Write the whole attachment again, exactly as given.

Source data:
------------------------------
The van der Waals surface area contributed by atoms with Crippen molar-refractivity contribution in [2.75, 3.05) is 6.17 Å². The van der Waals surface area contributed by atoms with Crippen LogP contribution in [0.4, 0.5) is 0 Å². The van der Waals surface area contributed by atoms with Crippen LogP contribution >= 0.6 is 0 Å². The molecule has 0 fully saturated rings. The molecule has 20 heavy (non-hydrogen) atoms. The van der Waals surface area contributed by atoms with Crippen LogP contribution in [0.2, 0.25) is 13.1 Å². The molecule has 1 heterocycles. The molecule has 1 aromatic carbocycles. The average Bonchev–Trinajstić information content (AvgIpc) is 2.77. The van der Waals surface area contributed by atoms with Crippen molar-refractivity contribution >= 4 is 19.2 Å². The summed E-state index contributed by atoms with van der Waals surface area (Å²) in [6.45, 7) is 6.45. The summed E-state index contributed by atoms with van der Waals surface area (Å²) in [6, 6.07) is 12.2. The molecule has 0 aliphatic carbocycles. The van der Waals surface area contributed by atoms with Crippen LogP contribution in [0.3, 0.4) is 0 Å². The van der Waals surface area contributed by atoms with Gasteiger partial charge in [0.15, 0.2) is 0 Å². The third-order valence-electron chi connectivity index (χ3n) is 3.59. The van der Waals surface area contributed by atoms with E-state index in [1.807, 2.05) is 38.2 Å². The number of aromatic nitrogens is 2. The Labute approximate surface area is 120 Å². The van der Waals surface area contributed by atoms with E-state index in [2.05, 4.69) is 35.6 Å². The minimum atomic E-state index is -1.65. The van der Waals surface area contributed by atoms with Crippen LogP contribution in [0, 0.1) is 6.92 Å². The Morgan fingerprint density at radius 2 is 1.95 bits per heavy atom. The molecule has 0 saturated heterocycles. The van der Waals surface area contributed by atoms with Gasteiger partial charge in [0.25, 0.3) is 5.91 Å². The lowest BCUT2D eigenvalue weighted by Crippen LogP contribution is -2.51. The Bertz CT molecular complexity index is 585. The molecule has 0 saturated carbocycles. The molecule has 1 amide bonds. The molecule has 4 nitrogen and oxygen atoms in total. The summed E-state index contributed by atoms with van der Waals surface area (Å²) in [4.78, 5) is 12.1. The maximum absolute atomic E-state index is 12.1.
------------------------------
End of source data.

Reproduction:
The van der Waals surface area contributed by atoms with Crippen molar-refractivity contribution in [2.75, 3.05) is 6.17 Å². The van der Waals surface area contributed by atoms with Crippen LogP contribution in [0.4, 0.5) is 0 Å². The van der Waals surface area contributed by atoms with Crippen LogP contribution >= 0.6 is 0 Å². The molecule has 0 fully saturated rings. The molecule has 20 heavy (non-hydrogen) atoms. The van der Waals surface area contributed by atoms with Crippen LogP contribution in [0.2, 0.25) is 13.1 Å². The molecule has 1 heterocycles. The molecule has 1 aromatic carbocycles. The average Bonchev–Trinajstić information content (AvgIpc) is 2.77. The van der Waals surface area contributed by atoms with Crippen molar-refractivity contribution >= 4 is 19.2 Å². The summed E-state index contributed by atoms with van der Waals surface area (Å²) in [6.45, 7) is 6.45. The summed E-state index contributed by atoms with van der Waals surface area (Å²) in [6, 6.07) is 12.2. The molecule has 0 aliphatic carbocycles. The van der Waals surface area contributed by atoms with Crippen LogP contribution in [0.3, 0.4) is 0 Å². The van der Waals surface area contributed by atoms with Gasteiger partial charge in [0.15, 0.2) is 0 Å². The third-order valence-electron chi connectivity index (χ3n) is 3.59. The van der Waals surface area contributed by atoms with E-state index in [1.807, 2.05) is 38.2 Å². The number of aromatic nitrogens is 2. The Labute approximate surface area is 120 Å². The van der Waals surface area contributed by atoms with E-state index in [2.05, 4.69) is 35.6 Å². The minimum atomic E-state index is -1.65. The van der Waals surface area contributed by atoms with Crippen LogP contribution in [0, 0.1) is 6.92 Å². The Morgan fingerprint density at radius 2 is 1.95 bits per heavy atom. The molecule has 0 saturated heterocycles. The van der Waals surface area contributed by atoms with Gasteiger partial charge in [0.25, 0.3) is 5.91 Å². The lowest BCUT2D eigenvalue weighted by Crippen LogP contribution is -2.51. The Bertz CT molecular complexity index is 585. The molecule has 0 saturated carbocycles. The molecule has 1 amide bonds. The molecule has 4 nitrogen and oxygen atoms in total. The summed E-state index contributed by atoms with van der Waals surface area (Å²) in [4.78, 5) is 12.1. The maximum absolute atomic E-state index is 12.1.